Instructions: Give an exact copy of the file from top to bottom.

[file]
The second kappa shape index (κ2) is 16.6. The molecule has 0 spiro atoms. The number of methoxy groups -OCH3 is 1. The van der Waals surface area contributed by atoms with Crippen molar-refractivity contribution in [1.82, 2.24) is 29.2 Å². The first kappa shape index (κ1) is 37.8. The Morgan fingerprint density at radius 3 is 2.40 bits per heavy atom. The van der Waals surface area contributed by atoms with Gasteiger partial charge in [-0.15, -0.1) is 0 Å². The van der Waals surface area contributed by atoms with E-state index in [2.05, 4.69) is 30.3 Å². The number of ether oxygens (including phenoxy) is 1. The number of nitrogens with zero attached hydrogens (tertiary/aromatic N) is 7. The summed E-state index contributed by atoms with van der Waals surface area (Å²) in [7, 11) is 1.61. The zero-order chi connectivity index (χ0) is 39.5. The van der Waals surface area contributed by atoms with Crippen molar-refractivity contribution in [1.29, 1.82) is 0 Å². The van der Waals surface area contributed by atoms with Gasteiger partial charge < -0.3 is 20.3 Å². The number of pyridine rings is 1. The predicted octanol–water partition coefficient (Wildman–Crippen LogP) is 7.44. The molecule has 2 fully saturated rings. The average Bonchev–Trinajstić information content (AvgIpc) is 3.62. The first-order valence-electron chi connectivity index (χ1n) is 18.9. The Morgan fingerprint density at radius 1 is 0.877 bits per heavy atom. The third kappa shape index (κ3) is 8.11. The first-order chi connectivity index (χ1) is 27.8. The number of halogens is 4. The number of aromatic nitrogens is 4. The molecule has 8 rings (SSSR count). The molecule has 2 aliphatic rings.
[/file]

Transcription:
The second kappa shape index (κ2) is 16.6. The molecule has 0 spiro atoms. The number of methoxy groups -OCH3 is 1. The van der Waals surface area contributed by atoms with Crippen molar-refractivity contribution in [1.82, 2.24) is 29.2 Å². The first kappa shape index (κ1) is 37.8. The Morgan fingerprint density at radius 3 is 2.40 bits per heavy atom. The van der Waals surface area contributed by atoms with Gasteiger partial charge in [-0.15, -0.1) is 0 Å². The van der Waals surface area contributed by atoms with E-state index in [2.05, 4.69) is 30.3 Å². The number of ether oxygens (including phenoxy) is 1. The number of nitrogens with zero attached hydrogens (tertiary/aromatic N) is 7. The summed E-state index contributed by atoms with van der Waals surface area (Å²) in [7, 11) is 1.61. The zero-order chi connectivity index (χ0) is 39.5. The van der Waals surface area contributed by atoms with Crippen molar-refractivity contribution in [1.29, 1.82) is 0 Å². The van der Waals surface area contributed by atoms with Gasteiger partial charge < -0.3 is 20.3 Å². The number of pyridine rings is 1. The predicted octanol–water partition coefficient (Wildman–Crippen LogP) is 7.44. The molecule has 2 fully saturated rings. The average Bonchev–Trinajstić information content (AvgIpc) is 3.62. The first-order valence-electron chi connectivity index (χ1n) is 18.9. The Morgan fingerprint density at radius 1 is 0.877 bits per heavy atom. The third kappa shape index (κ3) is 8.11. The first-order chi connectivity index (χ1) is 27.8. The number of halogens is 4. The number of aromatic nitrogens is 4. The molecule has 8 rings (SSSR count). The molecule has 2 aliphatic rings.